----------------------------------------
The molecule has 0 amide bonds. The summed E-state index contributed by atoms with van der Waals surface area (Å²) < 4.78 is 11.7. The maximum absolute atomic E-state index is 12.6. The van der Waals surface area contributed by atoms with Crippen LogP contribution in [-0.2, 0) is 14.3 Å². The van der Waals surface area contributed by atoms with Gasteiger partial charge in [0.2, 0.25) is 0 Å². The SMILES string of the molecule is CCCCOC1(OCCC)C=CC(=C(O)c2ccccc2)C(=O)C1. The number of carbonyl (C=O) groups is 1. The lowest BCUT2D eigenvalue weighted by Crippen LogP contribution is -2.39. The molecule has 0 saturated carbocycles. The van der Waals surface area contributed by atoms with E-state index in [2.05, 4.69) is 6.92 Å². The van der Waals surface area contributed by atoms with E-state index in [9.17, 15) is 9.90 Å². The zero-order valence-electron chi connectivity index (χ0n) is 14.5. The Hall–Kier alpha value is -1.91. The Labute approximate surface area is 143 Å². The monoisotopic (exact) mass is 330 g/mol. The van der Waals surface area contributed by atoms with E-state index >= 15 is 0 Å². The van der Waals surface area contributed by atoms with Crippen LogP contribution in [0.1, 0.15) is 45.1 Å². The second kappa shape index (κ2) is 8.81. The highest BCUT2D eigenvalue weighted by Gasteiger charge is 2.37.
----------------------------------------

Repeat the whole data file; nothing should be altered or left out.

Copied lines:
The molecule has 0 amide bonds. The summed E-state index contributed by atoms with van der Waals surface area (Å²) < 4.78 is 11.7. The maximum absolute atomic E-state index is 12.6. The van der Waals surface area contributed by atoms with Crippen LogP contribution in [-0.2, 0) is 14.3 Å². The van der Waals surface area contributed by atoms with Gasteiger partial charge in [0.2, 0.25) is 0 Å². The SMILES string of the molecule is CCCCOC1(OCCC)C=CC(=C(O)c2ccccc2)C(=O)C1. The number of carbonyl (C=O) groups is 1. The lowest BCUT2D eigenvalue weighted by Crippen LogP contribution is -2.39. The molecule has 0 saturated carbocycles. The van der Waals surface area contributed by atoms with E-state index in [2.05, 4.69) is 6.92 Å². The van der Waals surface area contributed by atoms with E-state index in [9.17, 15) is 9.90 Å². The zero-order valence-electron chi connectivity index (χ0n) is 14.5. The Hall–Kier alpha value is -1.91. The Labute approximate surface area is 143 Å². The monoisotopic (exact) mass is 330 g/mol. The van der Waals surface area contributed by atoms with E-state index >= 15 is 0 Å². The van der Waals surface area contributed by atoms with Crippen LogP contribution in [0.1, 0.15) is 45.1 Å². The second kappa shape index (κ2) is 8.81. The highest BCUT2D eigenvalue weighted by Gasteiger charge is 2.37.